We use cookies to ensure that we give you the best experience on our website. You can change your cookie settings at any time. Otherwise, we'll assume you're OK to continue.

Durham University

Department of English Studies


Academic Staff

Publication details for Professor Claire Warwick

Warwick, C. (2000). Technophobes, or the Nintendo generation? A study of the use of ICT in teaching and learning in Modern Languages. ALLC/ACH 2000 Conference, University of Glasgow 21 - 25 July, 2000, University of Glasgow, Glasgow, Scotland, UK.

Author(s) from Durham


This paper discuses the results of the application of a methodology typical to information science to humanities computing. User studies are widely performed in the library and information science community. However, although some research has been carried out into the information needs of researchers in the humanities, very little research has been done into the actual use of electronic resources. (Warwick, 2000). Modern languages is an area in which the usage of electronic resources in teaching is known to be widespread. Yet the recent HEFCE report (1998) found that over one third of universities felt that computer-assisted learning (CAL) and information and communication technology (ICT) resources were being under-utilised. It concluded that there is a need for more research into their use in HE and recommends a "focus on the information and knowledge needs of the real end-users". This paper seeks to address this need, and considers the way that both teachers and students of Modern Languages use electric resources, and what their perceptions about them are. It is based on work conducted in the department by myself and a Masters student as part of her dissertation. (Pine-Coffin, 1999). We argue that such research is an important contribution to the area of humanities computing, since without an accurate idea of the way in which resources are used and perceived it is impossible to tell whether computer methodologies are useful and successful in aiding teaching and learning. Without this type of user study it is difficult to plan for possible future developments.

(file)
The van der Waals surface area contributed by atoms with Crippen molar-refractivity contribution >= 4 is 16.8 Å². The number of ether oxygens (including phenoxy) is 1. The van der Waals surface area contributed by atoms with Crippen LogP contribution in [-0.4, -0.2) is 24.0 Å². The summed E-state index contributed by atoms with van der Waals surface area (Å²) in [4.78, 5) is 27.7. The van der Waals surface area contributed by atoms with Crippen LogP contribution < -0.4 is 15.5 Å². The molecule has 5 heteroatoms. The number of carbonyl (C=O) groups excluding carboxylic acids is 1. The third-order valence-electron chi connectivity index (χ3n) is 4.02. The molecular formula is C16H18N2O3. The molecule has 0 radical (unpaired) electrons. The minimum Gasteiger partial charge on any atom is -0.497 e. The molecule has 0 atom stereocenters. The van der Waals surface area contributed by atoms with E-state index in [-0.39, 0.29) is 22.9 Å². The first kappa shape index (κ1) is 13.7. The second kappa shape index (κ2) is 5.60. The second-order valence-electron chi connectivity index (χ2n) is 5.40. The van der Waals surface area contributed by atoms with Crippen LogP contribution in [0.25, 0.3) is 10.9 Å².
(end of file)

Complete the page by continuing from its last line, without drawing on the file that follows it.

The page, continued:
Support Staff